A Grain Of Saul: Betsy DeVos Needs To Show Up For School Like The Rest Of Us Did

It's not too late for DeVos to redeem herself.

A Grain of Saul is a weekly column that digs into some of the biggest issues we face as a nation and as an international community in search of reliable data, realistic solutions, and — most importantly — hope.  

On Sunday night, Secretary of Education Betsy DeVos made a shocking admission on CBS' 60 Minutes: she has not yet "intentionally visited" underperforming public schools in her home state of Michigan. 

The moment immediately sparked an outcry on Twitter and across social media. And rightfully so: how could the woman in charge of running the education system, more than one year into her tenure, not have visited the struggling public schools in her home state that she's been tasked to rescue?

It was a mind-boggling thing to hear not just because DeVos is the Secretary of Education, but because she has spent millions of dollars and close to 30 years creating organizations and lobbying for laws in Michigan that would funnel money typically spent on public schools into private and religious charter schools. But when pressed by 60 Minutes host Lesley Stahl about whether DeVos has explored what's happening at struggling Michigan public schools whose funding was taking a hit because of Devos's initiatives, the below exchange took place.

Stahl: "Have you seen the really bad schools? Maybe try to figure out what they're doing?"

DeVos: "I have not-- I have not-- I have not intentionally visited schools that are underperforming."

Stahl: "Maybe you should."

DeVos: "Maybe I should. Yes."

In other words, with all that time and money spent on reshaping schools in Michigan, DeVos has apparently never bothered to visit the struggling schools she was so drastically affecting. 

It's not for lack of schools to visit, either. A 2016 report by the Education Trust-Midwest ranked Michigan in the bottom 10 states for key education areas — including, per The Detroit Free Press, early literacy. And it's only getting worse. The charter schools DeVos promoted have not yielded any consistently positive results, and — as Stahl pointed out — defunding already underfunded public schools has had a devastating impact.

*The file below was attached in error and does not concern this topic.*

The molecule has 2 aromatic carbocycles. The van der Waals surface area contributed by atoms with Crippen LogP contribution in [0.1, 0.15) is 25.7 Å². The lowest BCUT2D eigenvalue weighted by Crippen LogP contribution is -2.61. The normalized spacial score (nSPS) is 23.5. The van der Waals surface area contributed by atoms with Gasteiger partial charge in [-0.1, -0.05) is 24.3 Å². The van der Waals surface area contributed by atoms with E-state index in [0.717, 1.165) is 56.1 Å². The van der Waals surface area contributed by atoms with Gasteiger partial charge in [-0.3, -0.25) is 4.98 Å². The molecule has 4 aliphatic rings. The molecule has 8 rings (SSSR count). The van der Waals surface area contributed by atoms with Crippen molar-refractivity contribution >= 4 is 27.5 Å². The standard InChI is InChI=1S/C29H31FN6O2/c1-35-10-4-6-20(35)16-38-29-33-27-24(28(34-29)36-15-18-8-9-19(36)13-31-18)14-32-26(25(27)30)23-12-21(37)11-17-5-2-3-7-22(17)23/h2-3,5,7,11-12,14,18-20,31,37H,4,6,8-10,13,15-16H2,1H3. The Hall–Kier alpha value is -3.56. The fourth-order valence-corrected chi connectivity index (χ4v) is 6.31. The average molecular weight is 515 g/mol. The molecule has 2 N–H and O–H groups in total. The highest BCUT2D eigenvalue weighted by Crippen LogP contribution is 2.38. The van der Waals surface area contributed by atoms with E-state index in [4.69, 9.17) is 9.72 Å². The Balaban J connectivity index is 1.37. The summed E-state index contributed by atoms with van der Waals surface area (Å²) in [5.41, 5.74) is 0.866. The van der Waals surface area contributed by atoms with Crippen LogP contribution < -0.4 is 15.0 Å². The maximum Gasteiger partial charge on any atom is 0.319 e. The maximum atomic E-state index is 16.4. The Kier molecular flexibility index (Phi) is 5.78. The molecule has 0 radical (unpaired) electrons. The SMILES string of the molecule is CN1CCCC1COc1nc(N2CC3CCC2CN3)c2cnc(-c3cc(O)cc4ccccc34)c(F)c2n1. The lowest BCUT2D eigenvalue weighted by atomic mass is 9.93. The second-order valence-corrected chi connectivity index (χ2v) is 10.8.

For DeVos's critics, of which there are many (she conceded on 60 Minutes to being the "most hated cabinet secretary"), the interview reinforced the most common complaints. 

WASHINGTON, DC - JULY 22, 2017: Marchers in National March for Public Education march to Department of Education Building, protesting cuts in federal funds and the expanding private-school vouchers.
WASHINGTON, DC - JULY 22, 2017: Marchers in National March for Public Education march to Department of Education Building, protesting cuts in federal funds and the expanding private-school vouchers. Shutterstock / bakdc

Perhaps chief among them is that DeVos — who was raised in a religious, wealthy family, married into an even wealthier family, and never attended public school a day in her life — was out of touch with the needs of most schools across the country. Public schools will educate about 91 percent of all K-12 students in the country by 2021, according to the U.S. Department of Education, while private schools like the high school DeVos attended — whose goal was to "to equip minds and nurture hearts to transform the world for Jesus Christ" — will account for just nine percent of students.

Those same critics will cite the sparse time DeVos has spent around public schools as the reason she struggled with basic education questions during her 60 Minutes interview and, previously, during a tense confirmation hearing in front of the Senate. It's tough not to see their point. DeVos copping to never visiting a struggling public school in Michigan is akin to Secretary of State Rex Tillerson never going abroad or Secretary of Housing and Urban Development Ben Carson never visiting a public housing project. 

In a word, it's unfathomable. And it's precisely because of her experience in private school that DeVos should be spending as much time in public schools as possible — she's playing catch up on an experience 91 percent of the K-12 students she is responsible for are witnessing firsthand every day.

DeVos has responded to the criticism from her 60 Minutes interview in part by posting a map on Twitter of all the schools she has visited in the last year, a good chunk of which are public schools. She also posted a set of graphs showing stagnant and declining test scores in Michigan, which backfired when Twitter users began pointing out that she has cited her record in Michigan as a qualification for her job as Secretary of Education.

But it's not too late for her to truly redeem herself: If she really wants to cement herself as a champion of education, she should be making weekly visits to struggling public schools across the country. It's the least she could do as Secretary of Education, considering many of the Americans she's supposed to serve have already spent upwards of a decade inside those schools.

Such a commitment wouldn't just help restore her public image, it'd also make her better at her job. DeVos needs to hear from the teachers who can't afford pencils, the school administrators who can't keep the heat on in the winter and the parents wondering how money magically appears to arm teachers in Florida when funding bumps rarely seem available to improve education for kids. She should be sitting down with the West Virginia teacher who had to go on a nine-day strike so she could quit her weekend job as a cashier at a grocery store. She should be shaking hands with the members of the community fighting to desegregate schools in New York City

If DeVos wants to convince the country she's not out to recess on the job, she should commit to showing up for school like the rest of us did.

Cover photo: Shutterstock / a katz

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